According to a bilateral agreement signed on 24 August by the Interior Ministers of Tanzania and Burundi, which was confidential but Amnesty International accessed, “the repatriation of refugees [from Burundi] will begin in the “second week of September and be completed by 31 December 2019 (…) with or without refugees’ consent”
In other words, the Government of Tanzania is ready to send refugees from Burundi to a country where, according to the United Nations, crimes against humanity have been and continue to be committed and can under no circumstances be considered a safe place.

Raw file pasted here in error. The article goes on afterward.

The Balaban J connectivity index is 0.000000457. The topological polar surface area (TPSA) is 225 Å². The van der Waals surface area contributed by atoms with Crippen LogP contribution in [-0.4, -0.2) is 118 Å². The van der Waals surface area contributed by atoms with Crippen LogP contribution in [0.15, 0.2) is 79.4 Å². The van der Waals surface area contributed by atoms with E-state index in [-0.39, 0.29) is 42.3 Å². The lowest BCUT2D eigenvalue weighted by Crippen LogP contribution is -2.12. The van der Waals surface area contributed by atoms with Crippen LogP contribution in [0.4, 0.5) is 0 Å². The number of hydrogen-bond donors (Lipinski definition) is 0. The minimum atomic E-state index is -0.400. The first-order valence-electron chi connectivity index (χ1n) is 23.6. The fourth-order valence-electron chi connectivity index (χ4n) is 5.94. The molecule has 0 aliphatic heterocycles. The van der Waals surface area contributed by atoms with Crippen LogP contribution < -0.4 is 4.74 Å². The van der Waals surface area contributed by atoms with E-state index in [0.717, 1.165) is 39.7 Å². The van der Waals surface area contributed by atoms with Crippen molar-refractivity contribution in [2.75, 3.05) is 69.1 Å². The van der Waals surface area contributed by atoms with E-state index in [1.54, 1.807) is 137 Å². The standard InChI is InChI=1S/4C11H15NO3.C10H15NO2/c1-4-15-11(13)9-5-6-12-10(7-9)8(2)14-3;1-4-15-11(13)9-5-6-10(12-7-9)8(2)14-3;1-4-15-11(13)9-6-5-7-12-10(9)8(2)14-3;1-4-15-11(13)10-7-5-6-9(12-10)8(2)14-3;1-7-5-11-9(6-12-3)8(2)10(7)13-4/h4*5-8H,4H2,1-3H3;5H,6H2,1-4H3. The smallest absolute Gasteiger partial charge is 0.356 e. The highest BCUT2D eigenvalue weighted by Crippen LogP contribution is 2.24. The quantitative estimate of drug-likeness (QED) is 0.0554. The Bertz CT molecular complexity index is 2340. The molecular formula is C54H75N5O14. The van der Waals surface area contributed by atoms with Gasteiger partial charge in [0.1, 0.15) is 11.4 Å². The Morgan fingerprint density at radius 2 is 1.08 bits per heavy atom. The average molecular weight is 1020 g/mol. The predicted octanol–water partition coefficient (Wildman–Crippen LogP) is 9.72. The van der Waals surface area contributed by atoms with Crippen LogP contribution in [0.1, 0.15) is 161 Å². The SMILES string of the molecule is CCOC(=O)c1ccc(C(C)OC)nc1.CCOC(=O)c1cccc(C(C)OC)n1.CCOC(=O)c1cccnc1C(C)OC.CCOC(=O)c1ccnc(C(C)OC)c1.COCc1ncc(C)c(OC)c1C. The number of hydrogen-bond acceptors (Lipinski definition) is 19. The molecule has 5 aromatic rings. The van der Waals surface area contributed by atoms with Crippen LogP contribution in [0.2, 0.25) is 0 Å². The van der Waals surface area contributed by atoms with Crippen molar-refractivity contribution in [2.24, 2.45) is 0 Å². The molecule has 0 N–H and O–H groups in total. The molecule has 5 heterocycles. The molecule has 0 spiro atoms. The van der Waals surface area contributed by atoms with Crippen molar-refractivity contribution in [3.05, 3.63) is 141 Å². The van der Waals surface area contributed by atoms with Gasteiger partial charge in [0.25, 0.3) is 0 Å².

In January 2017, Tanzania had already ceased to recognize people fleeing from Burundi as refugees. In July, it had ordered the closure of all the reception centers along the border.
In September 2018, the Government began a voluntary repatriation program facilitated by the United Nations High Commissioner for Refugees (UNHCR) that has already counted about 75,000 people returned to Burundi.
But the agreement signed on 24 August is a whole other thing: there is a risk that repatriations will continue with or without the refugees’ consent and against the advice of the UNHCR. The ministers penned it out very clearly; “whether our partner UNHCR will show interest to play their role or wants to delay us, we, the two countries, will proceed with this exercise to ensure that these Burundians go to their home.”
The illegal agreement, that violates international principles of forced repatriation, must be stopped.